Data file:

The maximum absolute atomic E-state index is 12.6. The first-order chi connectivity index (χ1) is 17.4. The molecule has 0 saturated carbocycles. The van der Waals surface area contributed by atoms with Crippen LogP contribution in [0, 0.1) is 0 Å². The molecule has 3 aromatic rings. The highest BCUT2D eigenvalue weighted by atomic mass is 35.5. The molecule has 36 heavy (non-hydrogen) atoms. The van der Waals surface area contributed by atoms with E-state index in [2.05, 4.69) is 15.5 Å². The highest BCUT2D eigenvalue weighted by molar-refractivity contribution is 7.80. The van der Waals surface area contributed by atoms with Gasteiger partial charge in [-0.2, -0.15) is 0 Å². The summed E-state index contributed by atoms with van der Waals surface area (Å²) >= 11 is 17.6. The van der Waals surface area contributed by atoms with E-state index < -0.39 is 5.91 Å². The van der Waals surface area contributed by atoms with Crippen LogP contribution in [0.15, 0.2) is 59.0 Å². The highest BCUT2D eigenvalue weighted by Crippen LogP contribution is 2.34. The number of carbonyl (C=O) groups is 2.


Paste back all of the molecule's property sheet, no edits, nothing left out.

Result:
The maximum absolute atomic E-state index is 12.6. The first-order chi connectivity index (χ1) is 17.4. The molecule has 0 saturated carbocycles. The van der Waals surface area contributed by atoms with Crippen LogP contribution in [0, 0.1) is 0 Å². The molecule has 3 aromatic rings. The highest BCUT2D eigenvalue weighted by atomic mass is 35.5. The molecule has 36 heavy (non-hydrogen) atoms. The van der Waals surface area contributed by atoms with E-state index in [2.05, 4.69) is 15.5 Å². The highest BCUT2D eigenvalue weighted by molar-refractivity contribution is 7.80. The van der Waals surface area contributed by atoms with Gasteiger partial charge in [-0.2, -0.15) is 0 Å². The summed E-state index contributed by atoms with van der Waals surface area (Å²) >= 11 is 17.6. The van der Waals surface area contributed by atoms with E-state index < -0.39 is 5.91 Å². The van der Waals surface area contributed by atoms with Crippen LogP contribution in [0.15, 0.2) is 59.0 Å². The highest BCUT2D eigenvalue weighted by Crippen LogP contribution is 2.34. The number of carbonyl (C=O) groups is 2.